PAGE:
Piedra feels that the problem with human reason, instead of a natural, God-given law, being the rule by which to order society is that human reason is inherently selfish (do we dare say sinful?), and that the rights and human dignity of some are trampled by others asserting their own will&#8212which to them seems reasonable. Many of the philosophers during The Enlightenment period felt that, freed from a God-given law to order society, mankind could create a good and orderly society based upon their own reason. Piedra shows that this has not happened, and, in his view, will not. The only answer for an orderly society is a return to natural, of God-given, laws by which to order society by, and thus protect the rights and freedoms of all. As he looks into the future and increasing globalization, Piedra feels that this is the only way to care for all people and all nations.

I found Natural Law to be an excellent, scholarly attempt to show the importance of ordering societies by natural, God-given rules that help protect the rights and dignity of all people. By researching the philosophies of natural law and human reason Piedra shows the outcomes of each, and, I believe, shows that a natural, God-given law will assist in ordering society so that the rights of all will be protected. As we struggle with economic issues such as poverty, homelessness, and a rising cost of living on the one hand, and many living in luxury on the other, a return to a natural, God-given law from which to order society that will protect the rights and humanity of all people might be the answer many are looking for.

It certainly can’t hurt!

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  • http://paperfrigate.blogspot.com DrPat

    I don’t think repeating the phrase “natural, God-given law” so often in your review will have the effect you desire. The “ordering of society” by Reason – the paradigm that defined the Enlightenment – has certainly brought us no more selfish, arrogant, or bloody societies than did the societies organized by reference to God’s will.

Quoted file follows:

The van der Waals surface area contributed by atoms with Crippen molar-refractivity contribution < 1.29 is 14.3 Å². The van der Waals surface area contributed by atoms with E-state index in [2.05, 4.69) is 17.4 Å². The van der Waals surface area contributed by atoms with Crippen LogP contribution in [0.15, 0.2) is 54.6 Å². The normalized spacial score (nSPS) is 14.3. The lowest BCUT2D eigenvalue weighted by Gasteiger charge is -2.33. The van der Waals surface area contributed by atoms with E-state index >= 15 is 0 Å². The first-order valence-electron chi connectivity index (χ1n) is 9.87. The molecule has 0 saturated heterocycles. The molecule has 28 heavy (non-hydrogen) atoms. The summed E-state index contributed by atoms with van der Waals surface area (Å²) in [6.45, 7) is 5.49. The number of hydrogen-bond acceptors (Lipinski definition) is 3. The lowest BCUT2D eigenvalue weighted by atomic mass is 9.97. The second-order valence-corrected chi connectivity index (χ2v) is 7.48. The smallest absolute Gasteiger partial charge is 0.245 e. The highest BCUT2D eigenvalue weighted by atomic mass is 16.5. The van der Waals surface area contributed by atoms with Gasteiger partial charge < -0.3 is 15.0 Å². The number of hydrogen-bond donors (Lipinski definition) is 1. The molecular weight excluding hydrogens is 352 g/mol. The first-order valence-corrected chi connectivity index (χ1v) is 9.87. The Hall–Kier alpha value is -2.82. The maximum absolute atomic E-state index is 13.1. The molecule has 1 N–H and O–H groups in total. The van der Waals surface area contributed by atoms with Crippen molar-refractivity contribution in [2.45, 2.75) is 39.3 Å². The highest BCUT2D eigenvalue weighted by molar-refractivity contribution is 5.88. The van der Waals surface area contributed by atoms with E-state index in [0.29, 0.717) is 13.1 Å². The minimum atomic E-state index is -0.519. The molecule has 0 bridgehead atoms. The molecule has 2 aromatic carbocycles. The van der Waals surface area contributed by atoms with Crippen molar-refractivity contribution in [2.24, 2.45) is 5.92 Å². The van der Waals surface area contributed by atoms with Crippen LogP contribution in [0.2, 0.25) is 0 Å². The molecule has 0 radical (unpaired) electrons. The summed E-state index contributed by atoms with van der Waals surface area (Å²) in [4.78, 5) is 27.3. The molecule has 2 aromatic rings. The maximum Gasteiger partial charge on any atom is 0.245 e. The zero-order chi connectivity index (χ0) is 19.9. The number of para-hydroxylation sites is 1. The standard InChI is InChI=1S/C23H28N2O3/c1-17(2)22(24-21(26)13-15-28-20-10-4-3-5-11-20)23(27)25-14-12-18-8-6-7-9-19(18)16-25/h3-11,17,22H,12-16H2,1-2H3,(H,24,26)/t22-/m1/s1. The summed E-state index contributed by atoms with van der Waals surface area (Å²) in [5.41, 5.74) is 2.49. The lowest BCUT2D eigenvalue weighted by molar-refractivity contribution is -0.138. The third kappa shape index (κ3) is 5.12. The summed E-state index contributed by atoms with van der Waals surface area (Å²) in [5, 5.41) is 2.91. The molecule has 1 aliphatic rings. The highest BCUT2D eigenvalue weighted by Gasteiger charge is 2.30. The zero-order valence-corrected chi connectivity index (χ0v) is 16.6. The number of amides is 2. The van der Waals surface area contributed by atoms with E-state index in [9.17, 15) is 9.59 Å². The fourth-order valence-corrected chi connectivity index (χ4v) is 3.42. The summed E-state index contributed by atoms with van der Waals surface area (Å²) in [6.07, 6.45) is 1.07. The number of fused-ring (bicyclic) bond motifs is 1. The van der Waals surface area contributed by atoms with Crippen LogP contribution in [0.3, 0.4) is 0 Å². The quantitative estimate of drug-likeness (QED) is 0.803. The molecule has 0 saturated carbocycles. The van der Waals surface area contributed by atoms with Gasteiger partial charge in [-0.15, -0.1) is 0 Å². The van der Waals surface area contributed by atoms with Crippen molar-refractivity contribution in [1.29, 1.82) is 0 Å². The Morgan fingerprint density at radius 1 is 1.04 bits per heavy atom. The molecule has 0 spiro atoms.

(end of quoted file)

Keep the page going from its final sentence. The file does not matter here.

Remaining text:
The problem is that, sooner or later, in any society, God’s will or the Reason of Man must be interpreted by humans. Then, in my opinion, is when the “rights and human dignity of some are trampled by others.”

    Justification by “God’s will” or by “reasonable right” is easy enough to make, if you are the one interpreting the basic organizing instructions. It isn’t the source, it’s the application.

  • http://revbill.blogspot.com Bill Hayes

    I could not agree more. I do feel, however, that when the “natural, God given law” (Piedra’s term, not mine) is followed that there is a better chance for the rights of all to be protected. Unfortunately, many who claim to want a more Godly order of society only end up pushing their views — which do not protect anyone but themselves.
    There is not perfect answer — but seeking God’s true will of love for God and love for others might help!

  • http://thefinalfreedoms.bulldoghome.com Robert Landbeck

    Natural law theory has come completely unstuck and even discredited in the modern world. For the divisions that exist are contrary to any conception of a common, universal moral good within human nature. In fact just the contrary is all too apparent. That the best moral intentions can result in evil and thus human nature must itself be limited, not in its moral aspiration, but the means to reflect that potential in understanding and the integrity of conduct. That is to say that human nature is itself not moral.